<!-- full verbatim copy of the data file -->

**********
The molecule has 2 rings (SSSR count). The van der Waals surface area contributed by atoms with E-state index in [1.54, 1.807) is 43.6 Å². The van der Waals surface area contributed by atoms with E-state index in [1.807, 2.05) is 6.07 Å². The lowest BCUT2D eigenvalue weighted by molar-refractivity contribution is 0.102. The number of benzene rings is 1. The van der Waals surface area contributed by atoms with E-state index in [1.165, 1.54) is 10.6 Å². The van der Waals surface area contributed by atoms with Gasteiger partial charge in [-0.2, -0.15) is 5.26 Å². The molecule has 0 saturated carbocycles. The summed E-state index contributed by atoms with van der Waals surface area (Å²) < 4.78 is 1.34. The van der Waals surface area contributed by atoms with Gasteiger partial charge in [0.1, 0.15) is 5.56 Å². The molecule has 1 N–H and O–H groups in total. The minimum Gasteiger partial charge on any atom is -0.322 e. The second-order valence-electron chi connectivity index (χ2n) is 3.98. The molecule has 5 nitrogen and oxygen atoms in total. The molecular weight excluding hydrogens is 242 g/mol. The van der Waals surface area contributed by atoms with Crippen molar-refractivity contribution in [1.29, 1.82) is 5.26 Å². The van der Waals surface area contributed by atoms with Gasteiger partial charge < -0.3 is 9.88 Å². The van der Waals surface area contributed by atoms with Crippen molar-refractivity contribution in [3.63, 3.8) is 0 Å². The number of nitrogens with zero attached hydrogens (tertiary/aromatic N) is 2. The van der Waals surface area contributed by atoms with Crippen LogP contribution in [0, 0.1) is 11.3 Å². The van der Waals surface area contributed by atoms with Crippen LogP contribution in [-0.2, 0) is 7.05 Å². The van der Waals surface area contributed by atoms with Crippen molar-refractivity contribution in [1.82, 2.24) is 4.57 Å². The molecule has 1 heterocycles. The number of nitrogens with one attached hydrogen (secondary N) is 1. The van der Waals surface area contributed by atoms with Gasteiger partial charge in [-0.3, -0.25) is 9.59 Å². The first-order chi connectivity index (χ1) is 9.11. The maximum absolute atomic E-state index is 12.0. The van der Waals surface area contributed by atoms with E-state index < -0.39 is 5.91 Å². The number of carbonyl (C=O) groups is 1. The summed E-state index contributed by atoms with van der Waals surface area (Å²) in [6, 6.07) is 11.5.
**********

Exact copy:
The molecule has 2 rings (SSSR count). The van der Waals surface area contributed by atoms with E-state index in [1.54, 1.807) is 43.6 Å². The van der Waals surface area contributed by atoms with E-state index in [1.807, 2.05) is 6.07 Å². The lowest BCUT2D eigenvalue weighted by molar-refractivity contribution is 0.102. The number of benzene rings is 1. The van der Waals surface area contributed by atoms with E-state index in [1.165, 1.54) is 10.6 Å². The van der Waals surface area contributed by atoms with Gasteiger partial charge in [-0.2, -0.15) is 5.26 Å². The molecule has 0 saturated carbocycles. The summed E-state index contributed by atoms with van der Waals surface area (Å²) < 4.78 is 1.34. The van der Waals surface area contributed by atoms with Gasteiger partial charge in [0.1, 0.15) is 5.56 Å². The molecule has 1 N–H and O–H groups in total. The minimum Gasteiger partial charge on any atom is -0.322 e. The second-order valence-electron chi connectivity index (χ2n) is 3.98. The molecule has 5 nitrogen and oxygen atoms in total. The molecular weight excluding hydrogens is 242 g/mol. The van der Waals surface area contributed by atoms with Crippen molar-refractivity contribution in [1.29, 1.82) is 5.26 Å². The van der Waals surface area contributed by atoms with Gasteiger partial charge < -0.3 is 9.88 Å². The van der Waals surface area contributed by atoms with Crippen molar-refractivity contribution in [3.63, 3.8) is 0 Å². The number of nitrogens with zero attached hydrogens (tertiary/aromatic N) is 2. The van der Waals surface area contributed by atoms with Crippen LogP contribution in [0, 0.1) is 11.3 Å². The van der Waals surface area contributed by atoms with Crippen LogP contribution in [-0.2, 0) is 7.05 Å². The van der Waals surface area contributed by atoms with Crippen molar-refractivity contribution in [1.82, 2.24) is 4.57 Å². The molecule has 1 heterocycles. The number of nitrogens with one attached hydrogen (secondary N) is 1. The van der Waals surface area contributed by atoms with Gasteiger partial charge in [-0.3, -0.25) is 9.59 Å². The first-order chi connectivity index (χ1) is 9.11. The maximum absolute atomic E-state index is 12.0. The van der Waals surface area contributed by atoms with E-state index < -0.39 is 5.91 Å². The number of carbonyl (C=O) groups is 1. The summed E-state index contributed by atoms with van der Waals surface area (Å²) in [6, 6.07) is 11.5.